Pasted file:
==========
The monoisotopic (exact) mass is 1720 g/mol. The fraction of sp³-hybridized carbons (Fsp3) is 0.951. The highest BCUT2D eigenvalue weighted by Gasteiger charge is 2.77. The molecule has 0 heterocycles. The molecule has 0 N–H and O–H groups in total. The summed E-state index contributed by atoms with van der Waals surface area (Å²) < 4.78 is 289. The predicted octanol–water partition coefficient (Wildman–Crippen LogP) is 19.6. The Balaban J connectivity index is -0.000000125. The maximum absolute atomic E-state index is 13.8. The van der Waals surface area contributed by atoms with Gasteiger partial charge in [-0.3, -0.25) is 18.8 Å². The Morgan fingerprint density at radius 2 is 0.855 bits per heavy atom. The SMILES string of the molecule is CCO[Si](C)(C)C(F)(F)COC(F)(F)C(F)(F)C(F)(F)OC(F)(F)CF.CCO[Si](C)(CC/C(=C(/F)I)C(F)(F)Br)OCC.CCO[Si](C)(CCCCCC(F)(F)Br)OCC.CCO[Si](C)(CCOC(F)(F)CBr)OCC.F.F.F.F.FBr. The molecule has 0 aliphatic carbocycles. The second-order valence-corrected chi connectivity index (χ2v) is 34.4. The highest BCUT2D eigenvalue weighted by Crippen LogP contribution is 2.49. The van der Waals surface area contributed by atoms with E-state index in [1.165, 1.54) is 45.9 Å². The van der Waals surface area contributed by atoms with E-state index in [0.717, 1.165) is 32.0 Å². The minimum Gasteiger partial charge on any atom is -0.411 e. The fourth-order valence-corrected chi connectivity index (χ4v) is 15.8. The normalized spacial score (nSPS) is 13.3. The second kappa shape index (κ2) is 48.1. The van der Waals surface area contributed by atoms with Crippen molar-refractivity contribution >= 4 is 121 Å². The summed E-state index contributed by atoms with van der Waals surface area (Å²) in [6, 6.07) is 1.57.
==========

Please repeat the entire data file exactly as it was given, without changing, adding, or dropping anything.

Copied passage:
The monoisotopic (exact) mass is 1720 g/mol. The fraction of sp³-hybridized carbons (Fsp3) is 0.951. The highest BCUT2D eigenvalue weighted by Gasteiger charge is 2.77. The molecule has 0 heterocycles. The molecule has 0 N–H and O–H groups in total. The summed E-state index contributed by atoms with van der Waals surface area (Å²) < 4.78 is 289. The predicted octanol–water partition coefficient (Wildman–Crippen LogP) is 19.6. The Balaban J connectivity index is -0.000000125. The maximum absolute atomic E-state index is 13.8. The van der Waals surface area contributed by atoms with Gasteiger partial charge in [-0.3, -0.25) is 18.8 Å². The Morgan fingerprint density at radius 2 is 0.855 bits per heavy atom. The SMILES string of the molecule is CCO[Si](C)(C)C(F)(F)COC(F)(F)C(F)(F)C(F)(F)OC(F)(F)CF.CCO[Si](C)(CC/C(=C(/F)I)C(F)(F)Br)OCC.CCO[Si](C)(CCCCCC(F)(F)Br)OCC.CCO[Si](C)(CCOC(F)(F)CBr)OCC.F.F.F.F.FBr. The molecule has 0 aliphatic carbocycles. The second-order valence-corrected chi connectivity index (χ2v) is 34.4. The highest BCUT2D eigenvalue weighted by Crippen LogP contribution is 2.49. The van der Waals surface area contributed by atoms with E-state index in [1.165, 1.54) is 45.9 Å². The van der Waals surface area contributed by atoms with E-state index in [0.717, 1.165) is 32.0 Å². The minimum Gasteiger partial charge on any atom is -0.411 e. The fourth-order valence-corrected chi connectivity index (χ4v) is 15.8. The normalized spacial score (nSPS) is 13.3. The second kappa shape index (κ2) is 48.1. The van der Waals surface area contributed by atoms with Crippen molar-refractivity contribution >= 4 is 121 Å². The summed E-state index contributed by atoms with van der Waals surface area (Å²) in [6, 6.07) is 1.57.